Reproducibility and accuracy of microscale thermophoresis in the NanoTemper Monolith: a multi laboratory benchmark study

Blanca López-Méndez, Bruno Baron, Chad A. Brautigam, Thomas A. Jowitt, Stefan H. Knauer, Stephan Uebel, Mark A. Williams, Arthur Sedivy, Olga Abian, Celeste Abreu, Malgorzata Adamczyk, Wojciech Bal, Sylvie Berger, Alexander K. Buell, Carlo Carolis, Tina Daviter, Alexander Fish, Maria Garcia-Alai, Christian Guenther, Josef HamacekJitka Holková, Josef Houser, Chris Johnson, Sharon Kelly, Andrew Leech, Caroline Mas, Daumantas Matulis, Stephen H. McLaughlin, Roland Montserret, Rouba Nasreddine, Reine Nehmé, Quyen Nguyen, David Ortega-Alarcón, Kathryn Perez, Katja Pirc, Grzegorz Piszczek, Marjetka Podobnik, Natalia Rodrigo, Jasmina Rokov-Plavec, Susanne Schaefer, Tim Sharpe, June Southall, David Staunton, Pedro Tavares, Ondrej Vanek, Michael Weyand, Di Wu

Research output: Contribution to journalArticlepeer-review

Abstract

Microscale thermophoresis (MST), and the closely related Temperature Related Intensity Change (TRIC), are synonyms for a recently developed measurement technique in the field of biophysics to quantify biomolecular interactions, using the (capillary-based) NanoTemper Monolith and (multiwell plate-based) Dianthus instruments. Although this technique has been extensively used within the scientific community due to its low sample consumption, ease of use, and ubiquitous applicability, MST/TRIC has not enjoyed the unambiguous acceptance from biophysicists afforded to other biophysical techniques like isothermal titration calorimetry (ITC) or surface plasmon resonance (SPR). This might be attributed to several facts, e.g., that various (not fully understood) effects are contributing to the signal, that the technique is licensed to only a single instrument developer, NanoTemper Technology, and that its reliability and reproducibility have never been tested independently and systematically. Thus, a working group of ARBRE-MOBIEU has set up a benchmark study on MST/TRIC to assess this technique as a method to characterize biomolecular interactions. Here we present the results of this study involving 32 scientific groups within Europe and two groups from the US, carrying out experiments on 40 Monolith instruments, employing a standard operation procedure and centrally prepared samples. A protein–small molecule interaction, a newly developed protein–protein interaction system and a pure dye were used as test systems. We characterized the instrument properties and evaluated instrument performance, reproducibility, the effect of different analysis tools, the influence of the experimenter during data analysis, and thus the overall reliability of this method.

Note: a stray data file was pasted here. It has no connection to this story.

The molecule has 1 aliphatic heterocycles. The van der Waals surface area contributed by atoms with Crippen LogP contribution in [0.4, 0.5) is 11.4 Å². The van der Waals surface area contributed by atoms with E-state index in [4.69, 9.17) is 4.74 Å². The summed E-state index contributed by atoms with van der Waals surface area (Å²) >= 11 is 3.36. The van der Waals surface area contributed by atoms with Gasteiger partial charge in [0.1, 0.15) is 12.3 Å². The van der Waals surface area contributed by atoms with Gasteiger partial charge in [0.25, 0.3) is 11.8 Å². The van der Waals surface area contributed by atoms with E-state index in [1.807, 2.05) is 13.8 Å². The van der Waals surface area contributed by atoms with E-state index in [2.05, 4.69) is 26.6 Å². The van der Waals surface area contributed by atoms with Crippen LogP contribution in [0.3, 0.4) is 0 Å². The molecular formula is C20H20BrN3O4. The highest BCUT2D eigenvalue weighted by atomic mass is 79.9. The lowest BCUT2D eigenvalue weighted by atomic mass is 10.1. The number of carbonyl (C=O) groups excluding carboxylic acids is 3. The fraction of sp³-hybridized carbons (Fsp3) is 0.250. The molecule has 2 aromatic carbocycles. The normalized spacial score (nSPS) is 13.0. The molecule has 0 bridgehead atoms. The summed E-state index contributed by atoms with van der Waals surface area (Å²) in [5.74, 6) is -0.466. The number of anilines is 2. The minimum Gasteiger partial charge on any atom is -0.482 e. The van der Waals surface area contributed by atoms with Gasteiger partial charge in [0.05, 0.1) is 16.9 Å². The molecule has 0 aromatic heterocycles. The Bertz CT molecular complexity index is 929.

Original languageEnglish (US)
Pages (from-to)411-427
Number of pages17
JournalEuropean Biophysics Journal
Volume50
Issue number3-4
DOIs
StatePublished - May 2021

Keywords

  • Benchmark
  • Interaction
  • K
  • MST
  • TRIC
  • Thermophoresis

ASJC Scopus subject areas

  • Biophysics

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